On Tuesday, the Texas House gave initial approval to a bill that would require digital service providers like social media platforms to get permission from a parent or guardian before entering into an agreement with a minor younger than 18, even if it’s just to make an account.
Rep. Shelby Slawson, R-Stephenville, wrote House Bill 18. The bill says that social media companies must get permission from the parent of a minor using a form, a toll-free phone line, a coordinated video conference call, information from a government-issued ID, and an email, with the expectation that the information will be deleted.
Texas Minors To Create Social Media Accounts
On Tuesday, members of the lower chamber gave the bill, which was a priority for Speaker Dade Phelan, its first approval with a voice vote. This came after lawmakers asked questions about how the bill would work for about 45 minutes and Rep. Tony Tinderholt, R-Arlington, tried to change it twice but failed.
HB 18 would also let parents ask to see any information about a minor that is on social media. Companies would have to set up “a simple and easily accessible method” for these requests. Slawson said that a change that was made keeps trade secrets from getting out.
Under the bill, companies that let marketers target known minors with ads will also have to make sure that certain information is clear and easy to find at the time the ad is shown. For example, they will have to say how any information about the minor’s use of the service leads to each ad. You must see the Texan Leading TikTok Ban In Congress Pushes State Politicians To Rein In Social Media Legislation
Some groups don’t have to follow the rules of the bill. These include state agencies, political subdivisions, small businesses, and higher education schools. Slawson said that the bill, which is called the Securing Children Online through Parental Empowerment, or SCOPE, Act, is meant to give parents more control over how digital service providers collect and use private information about children.
“Our children are experiencing all manner of harms via overexposure to digital platforms and predatory algorithms, manifesting in increased rates of self-harm, suicide, substance abuse, se*ual exploitation, human trafficking and other mental health issues,” Slawson said in a statement after the bill was voted out of a House committee two weeks ago. “Texas parents have had enough.”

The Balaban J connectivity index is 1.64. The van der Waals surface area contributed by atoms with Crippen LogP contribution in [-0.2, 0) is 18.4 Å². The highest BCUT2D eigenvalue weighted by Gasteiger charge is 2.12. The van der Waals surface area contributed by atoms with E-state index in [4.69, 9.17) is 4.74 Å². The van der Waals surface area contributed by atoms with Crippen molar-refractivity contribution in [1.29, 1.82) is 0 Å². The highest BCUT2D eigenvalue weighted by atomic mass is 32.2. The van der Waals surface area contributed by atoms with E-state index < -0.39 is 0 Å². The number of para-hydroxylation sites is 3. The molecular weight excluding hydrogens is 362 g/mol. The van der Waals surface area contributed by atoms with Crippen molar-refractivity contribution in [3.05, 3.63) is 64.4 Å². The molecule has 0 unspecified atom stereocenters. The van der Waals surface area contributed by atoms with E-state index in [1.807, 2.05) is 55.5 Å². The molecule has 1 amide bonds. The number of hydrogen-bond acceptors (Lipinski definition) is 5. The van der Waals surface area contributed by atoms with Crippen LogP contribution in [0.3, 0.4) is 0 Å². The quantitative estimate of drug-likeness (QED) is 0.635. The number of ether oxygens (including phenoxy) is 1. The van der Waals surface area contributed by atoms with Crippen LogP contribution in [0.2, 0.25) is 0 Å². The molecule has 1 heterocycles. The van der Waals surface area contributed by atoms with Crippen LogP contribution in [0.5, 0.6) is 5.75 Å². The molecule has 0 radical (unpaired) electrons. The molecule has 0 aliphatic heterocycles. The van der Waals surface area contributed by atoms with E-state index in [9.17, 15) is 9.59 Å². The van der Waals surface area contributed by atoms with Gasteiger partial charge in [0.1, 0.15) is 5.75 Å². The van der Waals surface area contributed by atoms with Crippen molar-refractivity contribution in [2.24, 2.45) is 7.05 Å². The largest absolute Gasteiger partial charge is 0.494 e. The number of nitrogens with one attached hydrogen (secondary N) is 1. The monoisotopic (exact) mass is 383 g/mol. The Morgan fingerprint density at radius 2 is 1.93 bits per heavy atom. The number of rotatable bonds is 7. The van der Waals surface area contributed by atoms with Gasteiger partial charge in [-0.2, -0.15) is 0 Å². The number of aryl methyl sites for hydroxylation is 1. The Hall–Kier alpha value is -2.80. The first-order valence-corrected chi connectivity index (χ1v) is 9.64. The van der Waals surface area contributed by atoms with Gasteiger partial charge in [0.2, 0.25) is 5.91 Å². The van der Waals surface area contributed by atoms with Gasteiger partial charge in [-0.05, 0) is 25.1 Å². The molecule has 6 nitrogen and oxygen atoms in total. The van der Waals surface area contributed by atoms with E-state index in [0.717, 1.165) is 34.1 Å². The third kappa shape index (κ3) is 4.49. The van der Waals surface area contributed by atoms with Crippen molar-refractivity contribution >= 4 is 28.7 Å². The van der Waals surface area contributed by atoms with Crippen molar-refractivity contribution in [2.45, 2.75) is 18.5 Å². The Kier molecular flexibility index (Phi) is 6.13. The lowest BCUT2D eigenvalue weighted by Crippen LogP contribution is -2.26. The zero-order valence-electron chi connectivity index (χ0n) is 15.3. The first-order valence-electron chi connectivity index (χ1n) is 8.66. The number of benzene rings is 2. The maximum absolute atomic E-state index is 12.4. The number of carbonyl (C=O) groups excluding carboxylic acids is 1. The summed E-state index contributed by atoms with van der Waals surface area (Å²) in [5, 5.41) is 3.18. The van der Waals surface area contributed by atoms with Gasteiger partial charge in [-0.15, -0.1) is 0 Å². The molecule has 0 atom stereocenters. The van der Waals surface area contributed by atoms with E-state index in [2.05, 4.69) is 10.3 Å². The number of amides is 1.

The Centers for Disease Control and Prevention say that 15 percent of all de@ths happen to people between the ages of 10 and 24. Even though the rate is lower than in other age groups, suicide is the second most common cause of de@th among young people. Between 2000 and 2021, the suicide rate for this age group went up by 52.2%.
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Opponents of the measure, such as Meta, which used to be Facebook Inc. and had a representative testify against the bill at a committee hearing, say that even though the bill has good intentions, it could have unintended effects that could weaken protections that are already in place. Take a look at the Rural School Leaders Oppose The Business Incentive Bill.
The company said that it has made more than 30 tools for teens and families, such as tools to check if someone is old enough to use Instagram and tools to control how much time is spent on Instagram. Others have worried that the bill is only a short-term fix for bigger problems with the mental health of young people that will need to be fixed in the long run.
“We automatically set teens’ accounts to private when they join Instagram, and we send notifications encouraging them to take regular breaks,” Meta said in a statement. “We don’t allow content that promotes suicide, self-harm or eating disorders, and of the content we remove or take action on, we identify over 99% of it before it’s reported to us. We’ll continue to work closely with experts, policymakers, and parents on these important issues.”
Last month, Utah passed a law that makes it hard for teens to use social media without their parent’s permission.